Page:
• Katerina Tolkachev

Neurology

Neurology is one of the areas you can specialize in during medical school. But what do neurologists do, exactly?

Neurologists specialize with evaluation and treatment of diseases or impaired function of the brain, spinal cord, peripheral nerves, muscles, and autonomic nervous systems. They typically diagnose and treat disorders such as Parkinson’s disease, Alzheimer's, Multiple sclerosis, and Epilepsy.

Because neurologists specialize in diagnosing and treating disorders of the brain and nervous systems, they often act as consultants to neurosurgeons, who perform surgeries to treat the condition they diagnose. Neurologists use a variety of tests to accurately diagnose a patient. Although they do not actually perform surgery, they work closely with neurosurgeons and perform intraoperative monitoring.

In order to complete neurologist training, you must go to medical school and pass the USMLE Step 1 and Step 2 exams. After medical school, you need to complete at least three years in specialized residency training. Upon completion of your residency and once you pass the written exam by the American Board of Psychiatry and Neurology, you will officially become a licensed neurologist.

Oftentimes, neurologists in training invest in one or two additional years of training in a subspecialty. These subspecialties focus on certain disorders and sections of neurology. Some of these subspecialties include:

  • Epilepsy specialists determine the root causes of epilepsy and seizures and explain treatment options and prevention measures.

  • Neuro-Oncology combines expertise in neurology and cancer biology to diagnose, manage, and treat primary brain tumors and neurological complications of cancer.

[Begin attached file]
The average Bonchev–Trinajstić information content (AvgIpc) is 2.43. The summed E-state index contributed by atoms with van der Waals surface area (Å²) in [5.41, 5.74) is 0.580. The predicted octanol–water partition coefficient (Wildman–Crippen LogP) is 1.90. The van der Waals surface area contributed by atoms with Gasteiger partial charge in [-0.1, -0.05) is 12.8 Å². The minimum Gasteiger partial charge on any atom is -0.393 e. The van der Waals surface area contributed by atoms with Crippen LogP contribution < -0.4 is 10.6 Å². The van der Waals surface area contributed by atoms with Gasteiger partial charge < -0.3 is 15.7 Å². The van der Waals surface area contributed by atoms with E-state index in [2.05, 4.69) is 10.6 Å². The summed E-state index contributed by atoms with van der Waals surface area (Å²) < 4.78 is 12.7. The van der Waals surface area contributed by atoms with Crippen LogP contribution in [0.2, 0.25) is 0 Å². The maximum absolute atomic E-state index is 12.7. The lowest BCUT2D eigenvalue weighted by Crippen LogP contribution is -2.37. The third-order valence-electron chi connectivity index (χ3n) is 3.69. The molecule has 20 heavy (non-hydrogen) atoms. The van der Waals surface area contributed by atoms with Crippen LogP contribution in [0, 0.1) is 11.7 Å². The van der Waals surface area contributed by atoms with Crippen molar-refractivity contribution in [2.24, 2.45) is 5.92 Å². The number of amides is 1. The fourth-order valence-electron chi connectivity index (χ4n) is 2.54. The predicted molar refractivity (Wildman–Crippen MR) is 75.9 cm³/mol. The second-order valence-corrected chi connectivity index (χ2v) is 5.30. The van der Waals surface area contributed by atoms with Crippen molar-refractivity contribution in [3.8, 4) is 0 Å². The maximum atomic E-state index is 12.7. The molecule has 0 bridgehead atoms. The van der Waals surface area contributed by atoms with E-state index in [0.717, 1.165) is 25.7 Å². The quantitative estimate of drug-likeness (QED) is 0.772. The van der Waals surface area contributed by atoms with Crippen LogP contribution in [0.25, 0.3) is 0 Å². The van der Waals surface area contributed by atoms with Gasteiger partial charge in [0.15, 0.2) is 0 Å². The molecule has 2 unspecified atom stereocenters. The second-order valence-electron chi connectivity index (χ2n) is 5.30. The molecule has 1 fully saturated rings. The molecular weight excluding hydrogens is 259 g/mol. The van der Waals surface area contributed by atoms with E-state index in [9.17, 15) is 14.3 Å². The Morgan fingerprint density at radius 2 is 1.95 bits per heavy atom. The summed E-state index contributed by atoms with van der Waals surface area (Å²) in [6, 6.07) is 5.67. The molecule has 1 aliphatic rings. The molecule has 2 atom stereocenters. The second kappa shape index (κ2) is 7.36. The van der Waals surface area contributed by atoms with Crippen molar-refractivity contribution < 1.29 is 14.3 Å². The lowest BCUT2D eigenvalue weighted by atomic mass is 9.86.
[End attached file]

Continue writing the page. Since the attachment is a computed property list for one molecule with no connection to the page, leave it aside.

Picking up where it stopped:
• Neuromuscular neurologists treat a variety of muscular diseases including myasthenia gravis, muscular dystrophy, and myotonic dystrophy.

  • Child Neurology combines a special expertise in diagnosing and treating disorders of the nervous system (brain, spinal cord, muscles, nerves) with an understanding of medical disorders in childhood and the special needs of the child and his or her family and environment.

Those who want to practice a subspecialty must obtain additional training and qualifications, such as completing a one to two year fellowship.

Neurologists use many tests to determine the cause of and find neurological problems within their patients. Common tests include an Electroencephalogram (EEG), Computerized Tomography, Magnetic Resonance Imaging (MRI) or a CT scan, Positron Emission Tomography (PET), Lumbar Punctures or Spinal Taps, and motor function and balance tests, along with blood tests. They take into account certain factors like medical history, mental status, vision, coordination, reflexes, and sensation.

Some of the benefits of working as a neurologist is having medical and dental insurance, health care reimbursement accounts, life insurance, long term care disability insurance, and worker’s compensation insurance. In 2019, the average neurologist’s salary was $244,000, but salaries vary depending on where you work and whether you practice a subspecialty.